Harvard working on breakthrough to repair and replace failed kidneys

Kidney Buzz:
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Researchers at Harvard University have invented a method of bioprinting complex kidney tissue that consists of human stem cells with a potential real-life application. To be more specific, the team from Harvard’s School Of Engineering And Applied Sciences is now printing functional Kidney Proximal Tubules (critical for kidneys to provide fluid, electrolyte, and nutrient balance). These kidney filters could be implanted into Chronic Kidney Disease patients who are suffering from Kidney Failure so they would no longer need Dialysis or even be used to create new kidneys.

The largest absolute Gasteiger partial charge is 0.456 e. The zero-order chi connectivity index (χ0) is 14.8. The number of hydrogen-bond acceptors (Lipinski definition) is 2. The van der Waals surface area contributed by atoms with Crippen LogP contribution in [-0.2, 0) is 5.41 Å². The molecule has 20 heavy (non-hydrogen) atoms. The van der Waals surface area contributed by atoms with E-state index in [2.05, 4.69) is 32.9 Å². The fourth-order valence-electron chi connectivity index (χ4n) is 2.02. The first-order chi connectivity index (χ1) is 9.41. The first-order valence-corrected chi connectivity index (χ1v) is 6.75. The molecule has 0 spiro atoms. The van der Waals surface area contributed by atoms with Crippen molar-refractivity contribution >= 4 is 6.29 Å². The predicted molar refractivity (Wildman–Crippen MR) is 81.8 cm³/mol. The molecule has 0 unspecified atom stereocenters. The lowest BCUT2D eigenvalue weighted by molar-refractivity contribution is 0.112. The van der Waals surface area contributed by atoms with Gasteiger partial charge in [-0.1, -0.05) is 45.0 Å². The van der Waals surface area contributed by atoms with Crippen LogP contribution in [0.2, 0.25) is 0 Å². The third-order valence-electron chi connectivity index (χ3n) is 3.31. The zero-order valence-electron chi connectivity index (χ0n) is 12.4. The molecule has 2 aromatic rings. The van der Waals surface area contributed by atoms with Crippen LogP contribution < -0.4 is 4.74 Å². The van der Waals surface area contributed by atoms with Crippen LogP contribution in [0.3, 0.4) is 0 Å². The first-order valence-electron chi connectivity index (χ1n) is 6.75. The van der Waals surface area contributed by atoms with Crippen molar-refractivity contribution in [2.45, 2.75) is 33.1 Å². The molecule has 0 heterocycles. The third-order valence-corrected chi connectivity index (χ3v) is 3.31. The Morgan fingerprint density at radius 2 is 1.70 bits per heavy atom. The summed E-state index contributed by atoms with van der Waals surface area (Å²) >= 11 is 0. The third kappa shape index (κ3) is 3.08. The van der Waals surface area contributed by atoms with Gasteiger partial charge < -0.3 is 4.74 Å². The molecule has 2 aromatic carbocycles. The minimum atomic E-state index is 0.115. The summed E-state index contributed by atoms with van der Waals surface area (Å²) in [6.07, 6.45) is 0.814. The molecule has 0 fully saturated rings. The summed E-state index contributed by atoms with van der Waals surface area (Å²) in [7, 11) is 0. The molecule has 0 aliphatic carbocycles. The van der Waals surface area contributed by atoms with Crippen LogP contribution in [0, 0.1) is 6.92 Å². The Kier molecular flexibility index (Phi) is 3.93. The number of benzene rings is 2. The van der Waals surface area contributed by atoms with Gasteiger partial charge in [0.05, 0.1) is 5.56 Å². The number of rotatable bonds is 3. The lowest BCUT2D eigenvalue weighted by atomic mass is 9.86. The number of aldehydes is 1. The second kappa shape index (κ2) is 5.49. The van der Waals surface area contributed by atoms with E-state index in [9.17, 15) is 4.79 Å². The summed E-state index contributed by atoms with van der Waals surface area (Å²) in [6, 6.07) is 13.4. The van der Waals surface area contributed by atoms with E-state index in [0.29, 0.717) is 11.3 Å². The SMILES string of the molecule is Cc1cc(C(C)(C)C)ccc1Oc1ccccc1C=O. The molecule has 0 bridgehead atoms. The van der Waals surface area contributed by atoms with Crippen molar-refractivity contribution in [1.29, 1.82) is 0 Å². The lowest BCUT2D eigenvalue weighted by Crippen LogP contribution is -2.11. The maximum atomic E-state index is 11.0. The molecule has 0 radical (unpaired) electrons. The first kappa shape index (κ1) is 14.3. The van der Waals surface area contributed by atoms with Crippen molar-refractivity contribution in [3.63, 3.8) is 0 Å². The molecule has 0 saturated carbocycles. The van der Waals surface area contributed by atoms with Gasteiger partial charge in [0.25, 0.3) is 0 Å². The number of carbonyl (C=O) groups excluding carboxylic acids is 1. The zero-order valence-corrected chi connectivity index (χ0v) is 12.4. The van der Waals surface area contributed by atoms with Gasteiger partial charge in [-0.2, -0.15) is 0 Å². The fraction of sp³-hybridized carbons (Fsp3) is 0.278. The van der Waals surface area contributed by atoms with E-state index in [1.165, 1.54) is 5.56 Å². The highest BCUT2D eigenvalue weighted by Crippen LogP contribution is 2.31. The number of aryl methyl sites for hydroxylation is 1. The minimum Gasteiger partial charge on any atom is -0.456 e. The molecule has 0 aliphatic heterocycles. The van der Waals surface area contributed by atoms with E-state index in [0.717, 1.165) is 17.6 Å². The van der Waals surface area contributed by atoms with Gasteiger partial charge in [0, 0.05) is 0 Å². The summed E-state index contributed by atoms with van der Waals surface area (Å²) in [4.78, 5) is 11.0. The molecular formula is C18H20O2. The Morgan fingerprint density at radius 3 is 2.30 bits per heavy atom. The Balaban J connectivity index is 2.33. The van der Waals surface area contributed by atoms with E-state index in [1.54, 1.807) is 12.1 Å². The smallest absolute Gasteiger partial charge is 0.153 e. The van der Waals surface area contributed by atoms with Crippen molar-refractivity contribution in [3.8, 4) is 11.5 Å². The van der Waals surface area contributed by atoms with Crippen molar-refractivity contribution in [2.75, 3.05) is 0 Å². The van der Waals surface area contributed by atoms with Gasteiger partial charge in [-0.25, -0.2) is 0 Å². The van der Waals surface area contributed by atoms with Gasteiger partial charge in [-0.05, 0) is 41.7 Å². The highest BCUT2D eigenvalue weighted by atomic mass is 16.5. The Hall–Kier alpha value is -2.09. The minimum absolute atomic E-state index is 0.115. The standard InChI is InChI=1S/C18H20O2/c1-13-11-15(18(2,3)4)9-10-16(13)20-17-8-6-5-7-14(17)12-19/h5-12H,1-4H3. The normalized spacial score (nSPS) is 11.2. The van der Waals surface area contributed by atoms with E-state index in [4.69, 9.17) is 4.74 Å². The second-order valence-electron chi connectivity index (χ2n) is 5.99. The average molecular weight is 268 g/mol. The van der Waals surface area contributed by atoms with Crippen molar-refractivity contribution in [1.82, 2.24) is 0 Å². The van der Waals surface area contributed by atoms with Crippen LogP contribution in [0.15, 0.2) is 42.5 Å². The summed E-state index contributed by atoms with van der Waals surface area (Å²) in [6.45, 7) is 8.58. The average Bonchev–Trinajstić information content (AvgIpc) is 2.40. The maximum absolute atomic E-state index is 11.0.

According to Researchers, lab tests show that the engineered kidneys demonstrate very good function to a degree that has not been achieved before. Hence, unlike earlier experiments, this is not only a structural creation but could also potentially be a functional kidney. Developing functional kidneys would cut the Kidney Transplant Waiting List drastically and, maybe someday, even entirely.
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This is encouraging news for kidney patients who have to spend four hours a day three days a week attached to a dialysis machine.  Kidney patients are also vulnerable to other physical dangers some of which require amputations.

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